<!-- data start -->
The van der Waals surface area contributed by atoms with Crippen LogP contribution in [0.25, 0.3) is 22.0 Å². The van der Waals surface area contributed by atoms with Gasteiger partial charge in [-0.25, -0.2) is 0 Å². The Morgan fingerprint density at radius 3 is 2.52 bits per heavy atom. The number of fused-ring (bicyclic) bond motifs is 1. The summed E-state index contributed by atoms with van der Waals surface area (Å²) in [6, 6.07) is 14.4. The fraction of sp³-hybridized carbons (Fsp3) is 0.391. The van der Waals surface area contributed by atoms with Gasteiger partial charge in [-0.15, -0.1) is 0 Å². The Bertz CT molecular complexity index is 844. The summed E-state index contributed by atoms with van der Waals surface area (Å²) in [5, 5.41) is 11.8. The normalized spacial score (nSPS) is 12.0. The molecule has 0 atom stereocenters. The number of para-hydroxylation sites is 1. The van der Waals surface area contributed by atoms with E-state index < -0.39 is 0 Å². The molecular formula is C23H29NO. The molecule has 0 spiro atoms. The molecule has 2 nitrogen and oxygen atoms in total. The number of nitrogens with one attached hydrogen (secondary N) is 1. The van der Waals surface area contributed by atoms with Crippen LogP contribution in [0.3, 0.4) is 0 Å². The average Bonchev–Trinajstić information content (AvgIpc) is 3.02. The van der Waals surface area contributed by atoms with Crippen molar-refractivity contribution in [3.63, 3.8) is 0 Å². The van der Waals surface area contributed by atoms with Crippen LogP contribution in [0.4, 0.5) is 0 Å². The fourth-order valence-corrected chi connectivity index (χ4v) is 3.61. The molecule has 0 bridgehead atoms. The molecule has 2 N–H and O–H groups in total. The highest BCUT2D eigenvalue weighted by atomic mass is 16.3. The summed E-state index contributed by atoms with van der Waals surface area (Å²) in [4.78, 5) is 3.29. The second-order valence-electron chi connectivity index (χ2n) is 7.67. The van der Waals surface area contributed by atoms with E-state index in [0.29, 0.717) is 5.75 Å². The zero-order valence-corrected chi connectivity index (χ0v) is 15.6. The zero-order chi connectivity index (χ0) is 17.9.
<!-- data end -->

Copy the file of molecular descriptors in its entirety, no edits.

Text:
The van der Waals surface area contributed by atoms with Crippen LogP contribution in [0.25, 0.3) is 22.0 Å². The van der Waals surface area contributed by atoms with Gasteiger partial charge in [-0.25, -0.2) is 0 Å². The Morgan fingerprint density at radius 3 is 2.52 bits per heavy atom. The number of fused-ring (bicyclic) bond motifs is 1. The summed E-state index contributed by atoms with van der Waals surface area (Å²) in [6, 6.07) is 14.4. The fraction of sp³-hybridized carbons (Fsp3) is 0.391. The van der Waals surface area contributed by atoms with Gasteiger partial charge in [-0.15, -0.1) is 0 Å². The Bertz CT molecular complexity index is 844. The summed E-state index contributed by atoms with van der Waals surface area (Å²) in [5, 5.41) is 11.8. The normalized spacial score (nSPS) is 12.0. The molecule has 0 atom stereocenters. The number of para-hydroxylation sites is 1. The van der Waals surface area contributed by atoms with E-state index < -0.39 is 0 Å². The molecular formula is C23H29NO. The molecule has 0 spiro atoms. The molecule has 2 nitrogen and oxygen atoms in total. The number of nitrogens with one attached hydrogen (secondary N) is 1. The van der Waals surface area contributed by atoms with Crippen LogP contribution in [0.3, 0.4) is 0 Å². The average Bonchev–Trinajstić information content (AvgIpc) is 3.02. The van der Waals surface area contributed by atoms with Crippen molar-refractivity contribution in [3.63, 3.8) is 0 Å². The van der Waals surface area contributed by atoms with Crippen LogP contribution in [0.4, 0.5) is 0 Å². The fourth-order valence-corrected chi connectivity index (χ4v) is 3.61. The molecule has 0 bridgehead atoms. The molecule has 2 N–H and O–H groups in total. The highest BCUT2D eigenvalue weighted by atomic mass is 16.3. The summed E-state index contributed by atoms with van der Waals surface area (Å²) in [4.78, 5) is 3.29. The second-order valence-electron chi connectivity index (χ2n) is 7.67. The van der Waals surface area contributed by atoms with E-state index in [0.29, 0.717) is 5.75 Å². The zero-order valence-corrected chi connectivity index (χ0v) is 15.6. The zero-order chi connectivity index (χ0) is 17.9.